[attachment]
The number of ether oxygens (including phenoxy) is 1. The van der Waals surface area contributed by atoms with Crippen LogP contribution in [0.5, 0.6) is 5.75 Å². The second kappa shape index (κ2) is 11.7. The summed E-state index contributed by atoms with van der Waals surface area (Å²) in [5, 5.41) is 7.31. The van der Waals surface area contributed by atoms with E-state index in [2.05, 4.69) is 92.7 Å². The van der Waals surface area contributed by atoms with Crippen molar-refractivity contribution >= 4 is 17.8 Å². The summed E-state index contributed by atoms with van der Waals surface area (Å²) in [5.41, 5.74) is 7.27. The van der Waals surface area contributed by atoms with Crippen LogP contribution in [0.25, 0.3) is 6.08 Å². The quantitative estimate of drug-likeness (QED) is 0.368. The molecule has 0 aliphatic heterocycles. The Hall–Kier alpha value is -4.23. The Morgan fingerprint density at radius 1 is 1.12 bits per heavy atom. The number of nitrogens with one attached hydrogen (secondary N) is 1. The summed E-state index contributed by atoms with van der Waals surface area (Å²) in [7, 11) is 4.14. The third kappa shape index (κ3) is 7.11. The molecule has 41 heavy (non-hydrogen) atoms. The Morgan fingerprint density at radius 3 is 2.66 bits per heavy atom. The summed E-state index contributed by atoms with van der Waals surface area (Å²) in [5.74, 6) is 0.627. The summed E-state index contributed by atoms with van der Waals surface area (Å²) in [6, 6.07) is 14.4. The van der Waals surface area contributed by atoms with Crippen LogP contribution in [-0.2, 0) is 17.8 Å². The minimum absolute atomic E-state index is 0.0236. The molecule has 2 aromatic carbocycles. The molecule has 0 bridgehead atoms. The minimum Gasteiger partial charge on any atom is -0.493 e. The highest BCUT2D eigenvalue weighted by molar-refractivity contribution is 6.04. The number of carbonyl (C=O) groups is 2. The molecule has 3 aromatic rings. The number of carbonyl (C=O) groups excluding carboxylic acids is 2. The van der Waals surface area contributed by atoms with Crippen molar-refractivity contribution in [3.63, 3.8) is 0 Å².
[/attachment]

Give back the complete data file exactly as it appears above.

The number of ether oxygens (including phenoxy) is 1. The van der Waals surface area contributed by atoms with Crippen LogP contribution in [0.5, 0.6) is 5.75 Å². The second kappa shape index (κ2) is 11.7. The summed E-state index contributed by atoms with van der Waals surface area (Å²) in [5, 5.41) is 7.31. The van der Waals surface area contributed by atoms with E-state index in [2.05, 4.69) is 92.7 Å². The van der Waals surface area contributed by atoms with Crippen molar-refractivity contribution >= 4 is 17.8 Å². The summed E-state index contributed by atoms with van der Waals surface area (Å²) in [5.41, 5.74) is 7.27. The van der Waals surface area contributed by atoms with Crippen LogP contribution in [0.25, 0.3) is 6.08 Å². The quantitative estimate of drug-likeness (QED) is 0.368. The molecule has 0 aliphatic heterocycles. The Hall–Kier alpha value is -4.23. The Morgan fingerprint density at radius 1 is 1.12 bits per heavy atom. The number of nitrogens with one attached hydrogen (secondary N) is 1. The summed E-state index contributed by atoms with van der Waals surface area (Å²) in [7, 11) is 4.14. The third kappa shape index (κ3) is 7.11. The molecule has 41 heavy (non-hydrogen) atoms. The Morgan fingerprint density at radius 3 is 2.66 bits per heavy atom. The summed E-state index contributed by atoms with van der Waals surface area (Å²) in [5.74, 6) is 0.627. The summed E-state index contributed by atoms with van der Waals surface area (Å²) in [6, 6.07) is 14.4. The van der Waals surface area contributed by atoms with Crippen LogP contribution in [-0.2, 0) is 17.8 Å². The minimum absolute atomic E-state index is 0.0236. The molecule has 2 aromatic carbocycles. The molecule has 0 bridgehead atoms. The minimum Gasteiger partial charge on any atom is -0.493 e. The highest BCUT2D eigenvalue weighted by molar-refractivity contribution is 6.04. The number of carbonyl (C=O) groups is 2. The molecule has 3 aromatic rings. The number of carbonyl (C=O) groups excluding carboxylic acids is 2. The van der Waals surface area contributed by atoms with Crippen molar-refractivity contribution in [3.63, 3.8) is 0 Å².